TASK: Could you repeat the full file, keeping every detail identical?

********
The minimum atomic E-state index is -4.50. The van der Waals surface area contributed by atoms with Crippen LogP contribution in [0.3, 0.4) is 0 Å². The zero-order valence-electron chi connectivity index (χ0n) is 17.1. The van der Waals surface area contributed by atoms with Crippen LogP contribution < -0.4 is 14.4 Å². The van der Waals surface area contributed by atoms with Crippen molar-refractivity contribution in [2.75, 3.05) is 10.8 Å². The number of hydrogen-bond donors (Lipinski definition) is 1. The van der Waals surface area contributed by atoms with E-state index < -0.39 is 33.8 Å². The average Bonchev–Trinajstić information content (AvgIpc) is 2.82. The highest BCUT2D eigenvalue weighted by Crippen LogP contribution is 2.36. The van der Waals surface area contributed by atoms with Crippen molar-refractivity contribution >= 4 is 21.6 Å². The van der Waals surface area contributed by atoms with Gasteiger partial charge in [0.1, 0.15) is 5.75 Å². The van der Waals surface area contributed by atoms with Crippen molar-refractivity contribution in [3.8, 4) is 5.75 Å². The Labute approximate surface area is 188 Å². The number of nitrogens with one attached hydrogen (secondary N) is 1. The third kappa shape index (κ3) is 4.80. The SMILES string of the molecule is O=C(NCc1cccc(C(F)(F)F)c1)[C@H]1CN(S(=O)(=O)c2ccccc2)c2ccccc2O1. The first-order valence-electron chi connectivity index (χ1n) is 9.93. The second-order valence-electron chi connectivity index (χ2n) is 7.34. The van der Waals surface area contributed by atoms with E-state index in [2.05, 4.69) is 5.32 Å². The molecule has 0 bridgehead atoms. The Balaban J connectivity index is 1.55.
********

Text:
The minimum atomic E-state index is -4.50. The van der Waals surface area contributed by atoms with Crippen LogP contribution in [0.3, 0.4) is 0 Å². The zero-order valence-electron chi connectivity index (χ0n) is 17.1. The van der Waals surface area contributed by atoms with Crippen LogP contribution < -0.4 is 14.4 Å². The van der Waals surface area contributed by atoms with Crippen molar-refractivity contribution in [2.75, 3.05) is 10.8 Å². The number of hydrogen-bond donors (Lipinski definition) is 1. The van der Waals surface area contributed by atoms with E-state index < -0.39 is 33.8 Å². The average Bonchev–Trinajstić information content (AvgIpc) is 2.82. The highest BCUT2D eigenvalue weighted by Crippen LogP contribution is 2.36. The van der Waals surface area contributed by atoms with Crippen molar-refractivity contribution >= 4 is 21.6 Å². The van der Waals surface area contributed by atoms with Gasteiger partial charge in [0.1, 0.15) is 5.75 Å². The van der Waals surface area contributed by atoms with Crippen molar-refractivity contribution in [3.8, 4) is 5.75 Å². The Labute approximate surface area is 188 Å². The number of nitrogens with one attached hydrogen (secondary N) is 1. The third kappa shape index (κ3) is 4.80. The SMILES string of the molecule is O=C(NCc1cccc(C(F)(F)F)c1)[C@H]1CN(S(=O)(=O)c2ccccc2)c2ccccc2O1. The first-order valence-electron chi connectivity index (χ1n) is 9.93. The second-order valence-electron chi connectivity index (χ2n) is 7.34. The van der Waals surface area contributed by atoms with E-state index in [2.05, 4.69) is 5.32 Å². The molecule has 0 bridgehead atoms. The Balaban J connectivity index is 1.55.